. . . as burial society faces collapse

MASERU — MKM Burial Society might soon fail to bury some of its members because of a crippling financial crisis.
There are now fears that bodies might start piling up at the society’s mortuaries across the country.
On average MKM, which is the country’s biggest burial society, buries between 60 and 70 bodies a week.
This is up from between 30 and 40 bodies it used to bury per week two years ago.
The Lesotho Times can reveal that most of the assets bought by contributions from burial society members are housed in Star Lion Gold Coin Investment, the company that is now being liquidated.
In other words the liquidation will affect the burial society.
In fact when it comes to assets there is really no distinction between Star Lion Gold Coin Investment and MKM Burial Society itself, they are literally one and the same thing.
The burial society is therefore worth nothing without Star Lion Gold Coin Investment.
After Justice John Musi’s May 18 judgment that ordered the dissolution of the MKM group of companies the liquidators immediately took over most of Star Lion Gold Coin Investment’s buildings.
They could soon start getting the rentals unless Appeal Court president Justice Michael Ramodibedi, who is expected to hear MKM’s application for a stay of execution on Saturday, rules otherwise.
Investigations by this paper have revealed that nearly 90 percent of the properties owned by the MKM group are in Star Lion Gold Coin’s books.
These assets include MKM’s largest mortuary in the Maseru Industrial as well as five other morgues in Mafeteng, Qacha’s Nek, Teyateyanang, Mohale’s Hoek and Maputsoe.
The Agric Buildings in Mokhotlong, Leribe and Mohale’s Hoek are also on Star Lion Gold Coin Investment’s balance sheet.
The company also has more than 60 commercial and residential properties scattered across the country.
The burial society, as an entity, does not own a single building.
The Agric Building which now houses First National Bank (FNB) is owned by Star Lion Group, another of the companies under liquidation.
The unoccupied building along Pope John Paul II Street is owned by Star Lion Insurance which is also being liquidated.
Since the closure of some of his businesses in November 2007 by the Central Bank of Lesotho (CBL) Simon Thebe-ea-Khale has managed to sustain the burial society with rentals from these buildings.
The rentals have enabled him to keep his mortuaries running while also paying suppliers of caskets and tombstones.
It is because of that income that he has also managed to keep paying salaries, albeit intermittently.
But now that the liquidators are about to take over those buildings Thebe-ea-Khale might find himself without the much needed revenue to keep the burial society running.
Without that money he will not be able to keep the mortuaries running and pay major suppliers.
That would mean the MKM Burial society will be unable to bury its members. The liquidators have since notified tenants in all MKM’s buildings that they must start paying rentals to their agent this month.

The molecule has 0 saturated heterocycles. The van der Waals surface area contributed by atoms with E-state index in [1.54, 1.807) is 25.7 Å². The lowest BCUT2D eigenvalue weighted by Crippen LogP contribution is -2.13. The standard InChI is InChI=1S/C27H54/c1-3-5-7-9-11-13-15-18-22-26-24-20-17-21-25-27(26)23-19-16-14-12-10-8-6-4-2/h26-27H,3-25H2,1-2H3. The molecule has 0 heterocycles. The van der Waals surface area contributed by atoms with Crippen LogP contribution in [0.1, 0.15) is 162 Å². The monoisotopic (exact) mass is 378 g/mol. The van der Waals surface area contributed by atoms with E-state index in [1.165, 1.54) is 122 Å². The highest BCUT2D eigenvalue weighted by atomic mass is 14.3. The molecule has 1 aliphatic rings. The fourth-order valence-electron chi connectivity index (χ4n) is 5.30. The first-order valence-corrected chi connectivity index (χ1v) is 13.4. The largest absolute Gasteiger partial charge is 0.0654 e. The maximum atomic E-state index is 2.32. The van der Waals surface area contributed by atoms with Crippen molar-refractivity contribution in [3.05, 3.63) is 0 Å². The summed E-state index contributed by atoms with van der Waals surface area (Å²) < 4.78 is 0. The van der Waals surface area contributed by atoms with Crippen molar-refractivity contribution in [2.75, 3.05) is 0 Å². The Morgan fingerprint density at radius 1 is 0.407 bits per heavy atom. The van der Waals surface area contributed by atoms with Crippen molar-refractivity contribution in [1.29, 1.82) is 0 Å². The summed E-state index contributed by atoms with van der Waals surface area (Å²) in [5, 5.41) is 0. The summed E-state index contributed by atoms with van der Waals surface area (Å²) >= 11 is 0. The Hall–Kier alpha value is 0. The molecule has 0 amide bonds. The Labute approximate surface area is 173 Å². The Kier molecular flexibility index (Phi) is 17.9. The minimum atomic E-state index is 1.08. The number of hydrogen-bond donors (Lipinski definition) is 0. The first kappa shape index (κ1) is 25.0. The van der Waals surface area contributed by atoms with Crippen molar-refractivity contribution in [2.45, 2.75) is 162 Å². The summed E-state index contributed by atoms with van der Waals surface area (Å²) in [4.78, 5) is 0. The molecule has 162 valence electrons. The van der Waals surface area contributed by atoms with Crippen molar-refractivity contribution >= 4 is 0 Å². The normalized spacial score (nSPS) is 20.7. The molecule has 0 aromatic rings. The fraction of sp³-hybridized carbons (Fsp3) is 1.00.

Thebe-ea-Khale’s troubles have been worsened by the fact that when his companies were barred from trading some burial society members immediately stopped paying their monthly contributions.
“Very little has been coming into the burial society by way of monthly premiums,” said a senior official who has intimate knowledge of the group but refused to be named for professional reasons.
“Thebe-ea-Khale wouldn’t be fighting so hard if all he was set to lose was the Agric Bank building and the one along John Paul II Street. The truth is that he will lose everything if the liquidation goes ahead,” the official added.
Central to the burial society’s trouble is that all its assets are in Star Lion Gold Coin Investment.
This happened because from 2000 onwards Thebe-ea-Khale designed the scheme that was closely intertwined with the burial society operations.
In order to join some of his investment schemes one had to be a member of the burial society first.
In other words one couldn’t join the bursary scheme, now known to have been a Ponzi scheme, without being a member of the burial society.
Buildings and other properties were then bought under Star Lion Gold Coin Investment.
Rentals from the buildings were used to help burial society members as well as paying out the illegal schemes that would have matured.
At the same time contributions from the burial society and the investments from the other schemes were used to acquire the assets.
All this was done under Star Lion Gold Coin Investment which Justice Musi said should be liquidated.
If the Star Lion Gold Coin Investment assets are sold the burial society will be left with nothing apart from the revenue that is still trickling in from those people that are still paying their premiums.
Thebe-ea-Khale said he did not want to talk about the MKM Burial Society’s operations because the matter is still being handled by the courts.
MKM Burial Society’s looming financial problems come in the same week that a South African burial society announced that it had raised M2.5 billion to help out the troubled group.
Iketsetseng Family Life and Burial Cooperative Limited said it was prepared to recapitalise the burial society and repay the nearly 400 000 people that lost their monies in MKM’s schemes.
An audit report commissioned by the central bank said only M100 million of M400 million that MKM received from investors could be accounted for.
There are however doubts about the realness of Iketsetseng Family Life and Burial Cooperative Limited’s offer.

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